An NDTV investigation found the tankers are drawing water from the polluted lakes including Bellandur
With the supply from Cauvery drying up, large parts of Bengaluru have become dependent private water tankers. An NDTV investigation found the tankers - which charge between Rs 700 and Rs 1,500 for a single trip - are drawing water from some of the most polluted lakes in the city - including Bellandur, which is perpetually in the news for its pollution-generated fires and froth.
Just 100 meters from the lake is a borewell, from where tankers draw their water and supply it without any purification. Samples tested at the Indian Institute of Science or IISC showed high levels of sodium concentration - 370 mg per litre. The safe limit, says the World Health Organisation or WHO, is 200 mg a litre. High levels of sodium in drinking-water increases blood pressure in children.
Seven borewells are seen next to the Sadaramangala Lake in the IT belt of Whitefield, which is equally polluted. Private tankers draw water from two - 6,000 litres for each of 50 trips.
Samples tested from one of the borewells showed high concentration calcium and magnesium, an excess of which is known to cause cardiovascular diseases. Against a permitted limit of 90.05 mg a litre, the calcium levels were 98.06 mg. The magnesium levels were 47.78 mg a litre against a permissible Limit of 43.87 mg.
Nearly 45 per cent of the city depends on groundwater. With the Bengaluru Water and Supply and Sewage board not willing to act as a monitoring body, and the local municipality also not interested, there is no regulator to check the quality of the water provided by the private water tankers. "We are not monitoring the quality of water, we want them to be registered with the BBMP as a commercial operator so that we are not affected if commercial establishments start preferring them over our supply," said Tushar Girinath, Chairman of BWSSB. The BBMP doesn't even have guidelines to regulate the water tankers.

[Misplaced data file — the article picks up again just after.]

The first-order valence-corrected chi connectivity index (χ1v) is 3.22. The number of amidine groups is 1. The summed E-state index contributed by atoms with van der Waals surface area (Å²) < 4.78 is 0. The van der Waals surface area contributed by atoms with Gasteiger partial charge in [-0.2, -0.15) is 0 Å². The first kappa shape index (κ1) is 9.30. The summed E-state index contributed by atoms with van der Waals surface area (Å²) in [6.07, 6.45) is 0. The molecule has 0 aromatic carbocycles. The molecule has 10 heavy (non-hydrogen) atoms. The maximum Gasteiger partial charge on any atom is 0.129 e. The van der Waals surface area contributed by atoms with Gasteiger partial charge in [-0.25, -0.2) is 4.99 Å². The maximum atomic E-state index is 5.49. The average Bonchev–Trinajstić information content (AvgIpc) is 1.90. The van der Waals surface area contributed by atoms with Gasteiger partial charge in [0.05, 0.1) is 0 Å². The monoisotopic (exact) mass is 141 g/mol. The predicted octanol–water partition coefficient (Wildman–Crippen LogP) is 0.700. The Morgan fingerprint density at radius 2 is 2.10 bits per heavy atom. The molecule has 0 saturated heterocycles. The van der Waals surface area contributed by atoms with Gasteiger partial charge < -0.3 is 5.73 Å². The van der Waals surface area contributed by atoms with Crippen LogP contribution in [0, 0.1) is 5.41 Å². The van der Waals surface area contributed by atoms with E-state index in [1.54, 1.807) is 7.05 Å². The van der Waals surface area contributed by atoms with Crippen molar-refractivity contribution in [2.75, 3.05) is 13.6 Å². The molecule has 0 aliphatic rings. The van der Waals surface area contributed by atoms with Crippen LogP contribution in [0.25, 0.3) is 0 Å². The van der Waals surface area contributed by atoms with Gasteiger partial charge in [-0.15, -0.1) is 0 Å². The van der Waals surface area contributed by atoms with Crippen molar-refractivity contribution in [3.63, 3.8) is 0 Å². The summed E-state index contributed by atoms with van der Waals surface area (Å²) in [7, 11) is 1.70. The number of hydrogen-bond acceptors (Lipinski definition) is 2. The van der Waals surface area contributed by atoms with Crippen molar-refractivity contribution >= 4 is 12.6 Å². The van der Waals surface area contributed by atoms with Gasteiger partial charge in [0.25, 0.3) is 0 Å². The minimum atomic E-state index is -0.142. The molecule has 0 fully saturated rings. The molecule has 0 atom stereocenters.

Recent studies have revealed Bellandur and Sadaramangala lake have been reduced to cesspools with high levels of nitrate, ammonium and phosphorous. The water is not even fit for aquatic life, let alone human use.
IISC had surveyed 105 lakes in the city and published a report last year. Only four lakes were said to be in 'good' condition while the rest were getting untreated sewage, filled with macrophytes and solid waste was being dumped.
A study of ground water around Bellandur Lake by the Indian Institute of Science a few years ago shown a link between the ground water and the lake water quality. "We tested the borewell water and we found higher levels of nitrate," said Dr TV Ramachandra of the Centre For Ecological Sciences From Indian Institute of Science.
Residents, who didn't want to be identified, said local politicians are involved in the nexus and the impact on health is beginning to show. "Lots of people are suffering from skin allergies, especially children. We don't know where the water is coming from," said one resident.